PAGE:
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The Asian tiger mosquito, Aedes albopictus, is an anthropophilic aggressive daytime-biting nuisance and an efficient vector of certain arboviruses and filarial nematodes. Over the last 30 years, this species has spread rapidly through human travel and commerce from its native tropical forests of Asia to every continent except Antarctica. In 2011, a(More)
Isolated incidences of Aedes albopictus in the continental U.S. were reported as early as 1946 and the first incidence in California was reported in 1972. These introductions were referred to as "isolated incidences" because very few immatures were observed in used tires shipped from Southeast Asia. The first major discovery of a large population and(More)
West Nile virus (family Flaviviridae, genus Flavivirus, WNV) is now endemic in California across a variety of ecological regions that support a wide diversity of potential avian and mammalian host species. Because different avian hosts have varying competence for WNV, determining the blood-feeding patterns of Culex (Diptera: Culicidae) vectors is a key(More)
BACKGROUND West Nile virus (WNV) is a mosquito-borne flavivirus maintained and amplified among birds and tangentially transmitted to humans and horses which may develop terminal neuroinvasive disease. Outbreaks typically have a three-year pattern of silent introduction, rapid amplification and subsidence, followed by intermittent recrudescence. Our(More)
A 3-year study was conducted to assess mosquito production in structural stormwater Best Management Practices (BMPs) installed by the California Department of Transportation in San Diego and Los Angeles Counties. Thirty-seven BMPs were monitored weekly for presence and relative abundance of immature mosquitoes and for conditions conducive to mosquito(More)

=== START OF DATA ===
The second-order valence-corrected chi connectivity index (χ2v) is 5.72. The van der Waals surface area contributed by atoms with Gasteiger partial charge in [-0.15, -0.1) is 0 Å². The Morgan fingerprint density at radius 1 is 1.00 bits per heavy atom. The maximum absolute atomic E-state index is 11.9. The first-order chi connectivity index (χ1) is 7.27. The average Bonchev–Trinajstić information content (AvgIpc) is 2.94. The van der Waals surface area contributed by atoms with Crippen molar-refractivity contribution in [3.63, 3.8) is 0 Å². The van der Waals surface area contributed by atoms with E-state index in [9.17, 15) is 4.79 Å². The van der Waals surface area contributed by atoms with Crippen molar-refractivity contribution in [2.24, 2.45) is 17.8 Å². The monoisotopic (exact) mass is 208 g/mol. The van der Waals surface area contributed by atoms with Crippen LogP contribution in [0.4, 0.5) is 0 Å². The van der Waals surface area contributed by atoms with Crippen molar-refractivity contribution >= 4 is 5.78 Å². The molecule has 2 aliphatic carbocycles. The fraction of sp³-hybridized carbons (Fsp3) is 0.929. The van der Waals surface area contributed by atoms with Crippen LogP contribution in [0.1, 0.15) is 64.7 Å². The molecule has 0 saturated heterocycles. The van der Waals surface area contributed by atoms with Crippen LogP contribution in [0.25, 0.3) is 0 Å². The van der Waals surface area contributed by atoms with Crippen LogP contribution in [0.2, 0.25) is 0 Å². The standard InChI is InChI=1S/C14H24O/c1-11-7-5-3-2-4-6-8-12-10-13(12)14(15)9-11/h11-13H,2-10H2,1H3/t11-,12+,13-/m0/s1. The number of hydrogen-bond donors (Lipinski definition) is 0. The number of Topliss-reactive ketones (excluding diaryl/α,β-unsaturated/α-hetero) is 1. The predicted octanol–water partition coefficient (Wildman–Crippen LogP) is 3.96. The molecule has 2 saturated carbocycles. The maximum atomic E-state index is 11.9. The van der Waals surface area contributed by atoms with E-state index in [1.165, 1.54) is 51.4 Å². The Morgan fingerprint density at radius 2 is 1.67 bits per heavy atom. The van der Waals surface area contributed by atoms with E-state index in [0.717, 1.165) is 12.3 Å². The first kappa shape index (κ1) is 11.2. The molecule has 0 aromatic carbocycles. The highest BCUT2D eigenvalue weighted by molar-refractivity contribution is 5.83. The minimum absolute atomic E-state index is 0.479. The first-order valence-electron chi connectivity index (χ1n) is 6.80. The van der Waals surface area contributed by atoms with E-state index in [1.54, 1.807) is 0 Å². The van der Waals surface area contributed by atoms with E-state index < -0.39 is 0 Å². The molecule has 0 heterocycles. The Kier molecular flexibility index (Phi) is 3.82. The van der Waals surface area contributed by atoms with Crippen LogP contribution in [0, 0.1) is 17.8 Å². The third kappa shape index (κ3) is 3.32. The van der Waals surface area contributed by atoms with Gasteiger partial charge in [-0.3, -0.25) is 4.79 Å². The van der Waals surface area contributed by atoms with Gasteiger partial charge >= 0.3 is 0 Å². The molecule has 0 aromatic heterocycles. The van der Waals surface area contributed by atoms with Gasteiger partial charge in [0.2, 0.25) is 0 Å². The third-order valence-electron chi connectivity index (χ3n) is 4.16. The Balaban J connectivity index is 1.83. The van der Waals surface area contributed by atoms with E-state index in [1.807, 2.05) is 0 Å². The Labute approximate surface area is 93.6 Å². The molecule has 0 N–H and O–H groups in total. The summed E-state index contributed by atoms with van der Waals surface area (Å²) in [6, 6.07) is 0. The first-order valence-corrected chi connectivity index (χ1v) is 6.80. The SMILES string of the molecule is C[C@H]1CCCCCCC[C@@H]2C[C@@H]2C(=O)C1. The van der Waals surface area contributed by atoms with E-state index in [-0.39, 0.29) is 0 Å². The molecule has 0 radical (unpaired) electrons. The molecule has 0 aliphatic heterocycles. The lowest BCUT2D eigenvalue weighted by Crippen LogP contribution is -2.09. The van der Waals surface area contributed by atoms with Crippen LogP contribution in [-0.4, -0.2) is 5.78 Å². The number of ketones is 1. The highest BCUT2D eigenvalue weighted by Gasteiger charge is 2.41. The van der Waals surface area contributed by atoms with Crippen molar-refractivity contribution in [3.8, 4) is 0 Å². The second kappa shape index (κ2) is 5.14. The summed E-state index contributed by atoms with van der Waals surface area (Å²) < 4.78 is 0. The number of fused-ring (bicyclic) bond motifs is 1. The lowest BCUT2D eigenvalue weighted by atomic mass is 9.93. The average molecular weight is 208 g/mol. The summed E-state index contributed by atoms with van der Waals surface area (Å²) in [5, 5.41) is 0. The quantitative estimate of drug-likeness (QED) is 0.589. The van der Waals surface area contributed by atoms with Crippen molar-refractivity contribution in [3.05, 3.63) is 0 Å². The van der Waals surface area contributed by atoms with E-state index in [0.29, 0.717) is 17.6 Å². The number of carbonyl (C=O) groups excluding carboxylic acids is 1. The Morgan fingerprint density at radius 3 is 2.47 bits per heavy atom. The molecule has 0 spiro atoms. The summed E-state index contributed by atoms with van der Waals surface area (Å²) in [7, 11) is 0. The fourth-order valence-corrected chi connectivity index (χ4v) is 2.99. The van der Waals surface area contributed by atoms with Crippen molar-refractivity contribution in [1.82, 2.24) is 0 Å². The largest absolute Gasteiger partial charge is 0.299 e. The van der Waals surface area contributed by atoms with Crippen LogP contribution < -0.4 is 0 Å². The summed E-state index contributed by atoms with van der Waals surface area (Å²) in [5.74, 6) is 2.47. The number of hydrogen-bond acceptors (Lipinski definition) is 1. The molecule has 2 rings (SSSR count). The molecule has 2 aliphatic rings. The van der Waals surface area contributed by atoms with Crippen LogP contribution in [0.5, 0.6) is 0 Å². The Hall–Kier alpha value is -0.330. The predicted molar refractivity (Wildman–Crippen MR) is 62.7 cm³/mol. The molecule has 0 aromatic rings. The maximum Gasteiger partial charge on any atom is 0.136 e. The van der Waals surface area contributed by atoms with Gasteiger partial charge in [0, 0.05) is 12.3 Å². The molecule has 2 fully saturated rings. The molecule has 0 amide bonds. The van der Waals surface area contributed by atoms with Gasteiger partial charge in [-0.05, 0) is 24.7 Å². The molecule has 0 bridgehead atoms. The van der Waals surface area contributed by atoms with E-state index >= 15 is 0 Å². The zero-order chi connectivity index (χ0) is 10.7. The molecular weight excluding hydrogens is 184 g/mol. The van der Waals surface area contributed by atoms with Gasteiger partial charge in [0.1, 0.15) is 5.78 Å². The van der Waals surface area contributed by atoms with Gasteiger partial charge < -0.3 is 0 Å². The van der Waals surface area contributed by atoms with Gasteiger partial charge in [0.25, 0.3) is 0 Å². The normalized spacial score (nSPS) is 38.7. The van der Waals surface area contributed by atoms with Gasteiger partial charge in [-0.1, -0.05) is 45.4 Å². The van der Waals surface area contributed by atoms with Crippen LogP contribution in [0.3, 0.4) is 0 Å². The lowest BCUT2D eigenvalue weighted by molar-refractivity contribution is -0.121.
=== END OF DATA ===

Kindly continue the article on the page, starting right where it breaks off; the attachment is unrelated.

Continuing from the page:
Culex (Diptera: Culicidae) mosquitoes, the primary summer vectors of West Nile virus (family Flaviviridae, genus Flavivirus, WNV), also may serve as overwintering reservoir hosts. Detection of WN viral RNA from larvae hatched from eggs deposited by infected females during late summer and fall may provide evidence for the vertical passage of WNV to(More)
West Nile virus (WNV) invaded Los Angeles in September 2003, and during the subsequent five-year period followed a pattern of amplification, subsidence, and resurgence. Enzootic transmission was tracked by abundance and infection incidence in Culex pipiens quinquefasciatus and Cx. tarsalis and by seroprevalence in peridomestic passerine birds, infection in(More)
Significant numbers of the Asian tiger mosquito, Aedes albopictus, were detected on the west coast of the USA in mid-June 2001, in containerized oceanic shipments of "lucky bamboo" (Dracaena spp.) originating from South China. Wholesale nurseries in California importing large quantities of lucky bamboo became the focal points of infestation. Greater Los(More)
In Los Angeles, California, West Nile virus (WNV) has followed a pattern of emergence, amplification, subsidence, and resurgence. A time series cross-correlation analysis of human case counts and sentinel chicken seroconversions revealed temporal concordance indicating that chicken seroconversions tracked tangential transmission of WNV from the basic(More)
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